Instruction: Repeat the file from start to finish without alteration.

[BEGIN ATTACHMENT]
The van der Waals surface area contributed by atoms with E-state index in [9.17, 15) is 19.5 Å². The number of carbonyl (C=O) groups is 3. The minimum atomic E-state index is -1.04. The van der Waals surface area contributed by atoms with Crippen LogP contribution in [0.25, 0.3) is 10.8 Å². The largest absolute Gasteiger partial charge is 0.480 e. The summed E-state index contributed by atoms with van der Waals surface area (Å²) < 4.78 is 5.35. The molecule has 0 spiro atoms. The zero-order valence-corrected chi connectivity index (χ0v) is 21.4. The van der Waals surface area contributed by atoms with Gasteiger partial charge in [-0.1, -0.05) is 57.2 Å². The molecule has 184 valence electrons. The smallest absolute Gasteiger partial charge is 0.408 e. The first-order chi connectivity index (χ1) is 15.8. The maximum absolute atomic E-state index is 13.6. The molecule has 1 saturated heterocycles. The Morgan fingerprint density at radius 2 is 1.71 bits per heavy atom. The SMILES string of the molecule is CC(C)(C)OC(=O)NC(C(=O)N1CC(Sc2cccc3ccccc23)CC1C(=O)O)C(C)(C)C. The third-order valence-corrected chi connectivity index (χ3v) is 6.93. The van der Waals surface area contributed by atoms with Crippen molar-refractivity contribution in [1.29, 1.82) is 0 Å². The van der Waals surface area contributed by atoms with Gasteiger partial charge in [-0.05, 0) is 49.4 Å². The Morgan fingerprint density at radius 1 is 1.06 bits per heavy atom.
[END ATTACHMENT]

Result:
The van der Waals surface area contributed by atoms with E-state index in [9.17, 15) is 19.5 Å². The number of carbonyl (C=O) groups is 3. The minimum atomic E-state index is -1.04. The van der Waals surface area contributed by atoms with Crippen LogP contribution in [0.25, 0.3) is 10.8 Å². The largest absolute Gasteiger partial charge is 0.480 e. The summed E-state index contributed by atoms with van der Waals surface area (Å²) < 4.78 is 5.35. The molecule has 0 spiro atoms. The zero-order valence-corrected chi connectivity index (χ0v) is 21.4. The van der Waals surface area contributed by atoms with Gasteiger partial charge in [-0.1, -0.05) is 57.2 Å². The molecule has 184 valence electrons. The smallest absolute Gasteiger partial charge is 0.408 e. The first-order chi connectivity index (χ1) is 15.8. The maximum absolute atomic E-state index is 13.6. The molecule has 1 saturated heterocycles. The Morgan fingerprint density at radius 2 is 1.71 bits per heavy atom. The SMILES string of the molecule is CC(C)(C)OC(=O)NC(C(=O)N1CC(Sc2cccc3ccccc23)CC1C(=O)O)C(C)(C)C. The third-order valence-corrected chi connectivity index (χ3v) is 6.93. The van der Waals surface area contributed by atoms with Crippen molar-refractivity contribution in [1.29, 1.82) is 0 Å². The van der Waals surface area contributed by atoms with Gasteiger partial charge in [-0.05, 0) is 49.4 Å². The Morgan fingerprint density at radius 1 is 1.06 bits per heavy atom.